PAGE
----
Compression is an important part of getting a gasket to work. Closing the joint up tight holds the gasket in place and helps it resist internal pressure. Joints often work loose over time though, and that leads to leaks and even blow-out. Here’s how to reduce the chances of this happening.
Understand the Joint
After putting the gasket between the flanges the bolts are fastened. As torque increases the bolts stretch, creating a load that pulls the flanges together. That compresses the gasket material and pushes it into irregularities on the surfaces.
Over time some of the stretch put into those bolts becomes permanent. Take them out and measure them 24 hours later and you’ll find they’ve lengthened slightly. In addition, the gasket material deforms in a process known as creep, becoming thinner while the outside diameter increases and the bore shrinks.
High temperatures, as might be caused by environmental conditions or the media being sealed against, accentuate these effects. Bolts expand, reducing bolt torque, and creep increases. Temperature cycling can accelerate this loss of torque.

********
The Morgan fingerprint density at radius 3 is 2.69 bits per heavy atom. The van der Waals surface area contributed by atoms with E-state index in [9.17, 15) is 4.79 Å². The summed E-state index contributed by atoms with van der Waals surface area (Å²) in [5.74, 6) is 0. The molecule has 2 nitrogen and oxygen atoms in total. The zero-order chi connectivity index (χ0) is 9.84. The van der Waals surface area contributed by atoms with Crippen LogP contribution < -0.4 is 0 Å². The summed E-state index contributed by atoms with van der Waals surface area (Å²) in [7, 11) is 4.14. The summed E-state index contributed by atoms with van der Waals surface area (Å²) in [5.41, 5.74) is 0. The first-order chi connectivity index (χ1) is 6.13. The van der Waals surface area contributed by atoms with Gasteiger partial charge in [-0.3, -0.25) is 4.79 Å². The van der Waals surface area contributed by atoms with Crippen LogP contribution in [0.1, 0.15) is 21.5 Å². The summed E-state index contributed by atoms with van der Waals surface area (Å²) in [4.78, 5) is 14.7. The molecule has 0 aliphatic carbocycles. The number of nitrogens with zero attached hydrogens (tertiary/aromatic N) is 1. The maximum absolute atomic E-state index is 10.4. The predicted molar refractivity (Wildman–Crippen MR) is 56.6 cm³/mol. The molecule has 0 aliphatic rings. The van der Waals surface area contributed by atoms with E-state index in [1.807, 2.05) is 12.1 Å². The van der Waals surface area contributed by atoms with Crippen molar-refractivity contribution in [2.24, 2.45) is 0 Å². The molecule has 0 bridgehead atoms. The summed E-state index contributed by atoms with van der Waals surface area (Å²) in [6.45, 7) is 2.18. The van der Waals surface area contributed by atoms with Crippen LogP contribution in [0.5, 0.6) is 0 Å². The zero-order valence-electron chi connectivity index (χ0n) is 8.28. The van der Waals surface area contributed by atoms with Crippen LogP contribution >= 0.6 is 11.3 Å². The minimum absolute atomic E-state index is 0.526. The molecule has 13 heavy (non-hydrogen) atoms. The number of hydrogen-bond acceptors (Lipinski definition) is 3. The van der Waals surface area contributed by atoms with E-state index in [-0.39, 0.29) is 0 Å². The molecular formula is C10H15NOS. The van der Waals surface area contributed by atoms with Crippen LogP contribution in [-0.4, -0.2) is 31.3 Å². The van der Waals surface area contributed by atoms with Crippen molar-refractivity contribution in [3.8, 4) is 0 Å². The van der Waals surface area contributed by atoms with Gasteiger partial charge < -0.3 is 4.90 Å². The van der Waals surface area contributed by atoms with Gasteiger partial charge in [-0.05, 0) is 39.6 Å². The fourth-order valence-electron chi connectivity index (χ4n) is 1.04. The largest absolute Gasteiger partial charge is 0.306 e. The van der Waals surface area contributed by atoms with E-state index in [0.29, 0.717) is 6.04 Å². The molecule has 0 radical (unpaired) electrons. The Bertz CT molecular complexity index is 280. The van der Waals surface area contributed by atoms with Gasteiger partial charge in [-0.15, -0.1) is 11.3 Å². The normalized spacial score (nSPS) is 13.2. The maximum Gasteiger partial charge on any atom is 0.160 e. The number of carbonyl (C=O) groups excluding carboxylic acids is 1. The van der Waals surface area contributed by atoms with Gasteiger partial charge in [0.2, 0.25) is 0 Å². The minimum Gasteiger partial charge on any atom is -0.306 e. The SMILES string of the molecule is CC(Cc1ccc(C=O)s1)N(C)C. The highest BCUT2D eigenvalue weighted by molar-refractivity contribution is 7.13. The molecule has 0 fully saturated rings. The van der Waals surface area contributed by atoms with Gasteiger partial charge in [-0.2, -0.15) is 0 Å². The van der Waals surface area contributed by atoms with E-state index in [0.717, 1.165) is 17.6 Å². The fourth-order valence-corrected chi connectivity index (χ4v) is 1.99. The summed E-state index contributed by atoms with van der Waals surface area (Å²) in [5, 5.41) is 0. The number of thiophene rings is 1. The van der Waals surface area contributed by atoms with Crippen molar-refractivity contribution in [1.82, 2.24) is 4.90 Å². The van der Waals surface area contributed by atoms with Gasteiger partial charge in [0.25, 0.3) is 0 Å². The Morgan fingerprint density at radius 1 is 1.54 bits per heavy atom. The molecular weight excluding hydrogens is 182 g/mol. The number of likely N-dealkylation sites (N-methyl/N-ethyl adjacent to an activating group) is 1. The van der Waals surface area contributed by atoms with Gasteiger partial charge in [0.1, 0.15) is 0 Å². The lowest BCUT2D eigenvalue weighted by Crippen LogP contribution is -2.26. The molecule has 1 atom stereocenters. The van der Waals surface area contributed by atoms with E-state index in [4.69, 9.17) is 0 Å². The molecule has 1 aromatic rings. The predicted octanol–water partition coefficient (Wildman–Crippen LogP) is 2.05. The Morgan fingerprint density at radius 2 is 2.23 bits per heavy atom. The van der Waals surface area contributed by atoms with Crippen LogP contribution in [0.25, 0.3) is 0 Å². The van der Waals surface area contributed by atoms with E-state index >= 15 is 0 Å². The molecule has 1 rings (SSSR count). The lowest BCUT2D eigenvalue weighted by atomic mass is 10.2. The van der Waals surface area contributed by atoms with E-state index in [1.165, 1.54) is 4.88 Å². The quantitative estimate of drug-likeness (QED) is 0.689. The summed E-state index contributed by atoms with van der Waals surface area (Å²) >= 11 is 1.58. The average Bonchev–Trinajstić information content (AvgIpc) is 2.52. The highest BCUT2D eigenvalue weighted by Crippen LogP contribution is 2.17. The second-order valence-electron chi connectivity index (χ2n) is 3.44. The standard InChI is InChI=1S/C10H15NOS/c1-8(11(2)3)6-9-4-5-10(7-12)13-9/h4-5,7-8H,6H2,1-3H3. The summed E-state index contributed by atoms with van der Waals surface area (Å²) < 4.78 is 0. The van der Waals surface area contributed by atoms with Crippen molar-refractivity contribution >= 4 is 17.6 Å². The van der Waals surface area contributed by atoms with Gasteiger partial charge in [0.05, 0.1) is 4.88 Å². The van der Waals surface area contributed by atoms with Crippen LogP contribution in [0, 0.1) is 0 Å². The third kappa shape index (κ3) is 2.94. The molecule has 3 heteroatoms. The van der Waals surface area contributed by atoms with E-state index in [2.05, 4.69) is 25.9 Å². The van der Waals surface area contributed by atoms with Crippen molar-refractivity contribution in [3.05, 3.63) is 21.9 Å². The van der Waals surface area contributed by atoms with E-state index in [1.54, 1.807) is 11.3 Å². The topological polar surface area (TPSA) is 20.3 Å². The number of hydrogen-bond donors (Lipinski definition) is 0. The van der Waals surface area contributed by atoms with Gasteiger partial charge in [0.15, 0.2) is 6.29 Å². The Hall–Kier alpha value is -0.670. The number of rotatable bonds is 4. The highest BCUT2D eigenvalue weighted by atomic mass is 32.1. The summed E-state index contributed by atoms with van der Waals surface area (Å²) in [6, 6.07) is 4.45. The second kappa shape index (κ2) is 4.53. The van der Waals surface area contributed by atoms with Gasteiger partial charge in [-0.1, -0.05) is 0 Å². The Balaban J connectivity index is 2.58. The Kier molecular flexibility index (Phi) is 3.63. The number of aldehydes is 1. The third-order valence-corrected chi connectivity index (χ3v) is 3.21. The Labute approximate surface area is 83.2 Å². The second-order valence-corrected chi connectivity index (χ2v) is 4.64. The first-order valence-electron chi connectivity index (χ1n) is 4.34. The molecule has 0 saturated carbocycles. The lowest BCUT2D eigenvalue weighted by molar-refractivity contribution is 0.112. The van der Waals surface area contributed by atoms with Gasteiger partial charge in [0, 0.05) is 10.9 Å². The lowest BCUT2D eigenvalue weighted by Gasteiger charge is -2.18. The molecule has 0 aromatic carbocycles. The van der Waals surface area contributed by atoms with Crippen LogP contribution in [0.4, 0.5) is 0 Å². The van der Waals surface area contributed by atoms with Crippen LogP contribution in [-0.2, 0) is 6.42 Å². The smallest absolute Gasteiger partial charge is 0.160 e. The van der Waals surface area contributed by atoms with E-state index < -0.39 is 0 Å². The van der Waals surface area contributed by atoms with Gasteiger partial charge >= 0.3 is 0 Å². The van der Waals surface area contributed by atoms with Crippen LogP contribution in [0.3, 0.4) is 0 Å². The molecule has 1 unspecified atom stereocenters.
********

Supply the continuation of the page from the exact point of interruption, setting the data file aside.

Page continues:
Vibration is another problem. A pulsing pump or water hammer can quickly loosen the joint and lead to leaks.
Counter relaxation by following correct bolt tightening procedure, as detailed in “How to Bolt Flanges”. Conical spring washers can help maintain load as bolts lengthen. In addition, some people suggest torquing-up the bolts, then releasing and retorquing. They argue that this “conditions” the gasket material.
Some gasket materials resist creep better than others. Silicone and nitrile rubber are particularly good, as are compressed non-asbestos materials that incorporate a nitrile binder. Conversely, PTFE is a high-creep material.
Also consider gasket thickness. Creep is proportional to thickness, so using a thinner gasket results in less loss of bolt torque.
Use the right material
A gasket that’s not installed properly will almost certainly leak. Taking steps to counter stress relaxation and torque loss, as detailed here, will help extend joint life. To learn more about the part played by gasket materials, call or email the specialists at Hennig Gasket.